Over a hundred mallards utilized the newly reconfigured stream bed in the last half of January. One of them attempted to choke down a leopard frog that apparently had been unable to tunnel deep enough into the rocky stream edge when the weather turned cold in December. On another day a coot joined the ducks in the stream. The only pileated woodpecker observation during the month was one calling in the western forest on January 4.

White-breasted nuthatches are common in this preserve’s forests.

White-breasted nuthatches are common in this preserve’s forests.

Cardinals and chickadees began to sing, and downy woodpeckers to drum, in the last half of the month. There are at least 7 chickadee groups of various sizes scattered over the preserve. 1-2 adult red-tailed hawks frequently hunted the preserve’s meadows.

A red-tailed hawk scans a meadow for vole movements.

A red-tailed hawk scans a meadow for vole movements.

St. James Farm received a gratifying amount of restoration attention in January, with seeds scattered over the meadow or prairie area north of the stream, and the clearing of buckthorn and other undesirable woody plants from an extensive portion of the western forest.

 

Updated Singing Insects Guide

by Carl Strang

In 2015 I completed my 10th year of studying the singing insects of the Chicago region, and have begun to distribute the species guide that is the project’s main product. The Chicago region for this project includes 22 counties from southeastern Wisconsin around to Berrien County, Michigan. Singing insects are defined here as the cicadas, crickets, katydids, and members of two grasshopper subfamilies with sound displays that people can hear (though the songs of some are so high pitched that only young people can hear them unaided). There are around 100 species, though some I haven’t found outside historical records. I update the guide each year, and this year’s version just reached 100 pages.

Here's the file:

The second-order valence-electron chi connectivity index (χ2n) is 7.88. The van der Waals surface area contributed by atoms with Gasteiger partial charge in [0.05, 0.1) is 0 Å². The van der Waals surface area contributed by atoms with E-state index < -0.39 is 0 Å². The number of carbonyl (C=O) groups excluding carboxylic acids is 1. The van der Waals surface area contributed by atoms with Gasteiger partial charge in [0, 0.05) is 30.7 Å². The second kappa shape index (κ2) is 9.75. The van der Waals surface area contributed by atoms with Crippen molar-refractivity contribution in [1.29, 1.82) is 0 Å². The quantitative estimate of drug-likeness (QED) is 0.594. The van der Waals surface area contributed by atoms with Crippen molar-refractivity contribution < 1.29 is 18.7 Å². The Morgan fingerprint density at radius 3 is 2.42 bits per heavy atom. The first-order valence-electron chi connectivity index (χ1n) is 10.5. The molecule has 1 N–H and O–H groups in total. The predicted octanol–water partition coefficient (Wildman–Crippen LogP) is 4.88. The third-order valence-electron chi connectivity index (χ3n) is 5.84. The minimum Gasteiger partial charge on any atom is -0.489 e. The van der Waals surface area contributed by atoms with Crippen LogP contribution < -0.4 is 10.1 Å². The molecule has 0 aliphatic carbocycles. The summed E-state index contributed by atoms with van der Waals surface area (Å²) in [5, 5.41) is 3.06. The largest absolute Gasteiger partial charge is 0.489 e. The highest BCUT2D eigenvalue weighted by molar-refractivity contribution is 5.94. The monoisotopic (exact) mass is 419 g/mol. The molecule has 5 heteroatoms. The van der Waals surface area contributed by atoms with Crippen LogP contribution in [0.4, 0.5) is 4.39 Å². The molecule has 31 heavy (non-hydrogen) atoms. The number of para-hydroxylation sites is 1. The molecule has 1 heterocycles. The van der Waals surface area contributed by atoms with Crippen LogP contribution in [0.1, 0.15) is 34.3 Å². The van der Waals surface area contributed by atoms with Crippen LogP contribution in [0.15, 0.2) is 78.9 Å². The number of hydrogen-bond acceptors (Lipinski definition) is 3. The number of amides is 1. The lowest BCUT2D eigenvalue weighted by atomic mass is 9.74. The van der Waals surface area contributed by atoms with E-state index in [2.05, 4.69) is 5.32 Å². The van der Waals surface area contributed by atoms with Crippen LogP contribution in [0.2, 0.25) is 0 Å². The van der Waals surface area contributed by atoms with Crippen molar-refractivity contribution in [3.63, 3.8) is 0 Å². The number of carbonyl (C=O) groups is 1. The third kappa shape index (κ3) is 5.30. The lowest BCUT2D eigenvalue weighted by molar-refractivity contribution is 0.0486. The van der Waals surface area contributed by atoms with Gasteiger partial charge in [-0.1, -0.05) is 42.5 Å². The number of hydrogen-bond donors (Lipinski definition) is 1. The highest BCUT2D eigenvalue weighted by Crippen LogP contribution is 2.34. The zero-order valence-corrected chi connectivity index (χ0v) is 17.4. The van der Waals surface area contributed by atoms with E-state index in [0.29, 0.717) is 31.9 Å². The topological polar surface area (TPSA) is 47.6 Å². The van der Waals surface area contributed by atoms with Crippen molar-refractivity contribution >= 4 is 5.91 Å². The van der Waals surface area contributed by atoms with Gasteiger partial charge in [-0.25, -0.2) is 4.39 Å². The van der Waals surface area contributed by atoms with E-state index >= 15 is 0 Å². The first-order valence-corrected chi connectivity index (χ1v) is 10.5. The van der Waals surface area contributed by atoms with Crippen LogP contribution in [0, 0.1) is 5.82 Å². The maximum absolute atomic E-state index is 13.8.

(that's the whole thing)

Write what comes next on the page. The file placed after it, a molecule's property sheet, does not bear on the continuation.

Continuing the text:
Title page 2016

The guide is available for free as a highly compressed PDF document that nevertheless occupies over 5MB, thanks to the many photos. There are maps showing current and historical county records, graphical devices indicating seasonal and time-of-day information, and descriptions of the insects and their songs. Information is presented as well on conservation concerns and ongoing range expansions. To receive the current version of the guide and get on the mailing list for future updates, send your request to me at wildlifer@aol.com.

Skunk Surprise

by Carl Strang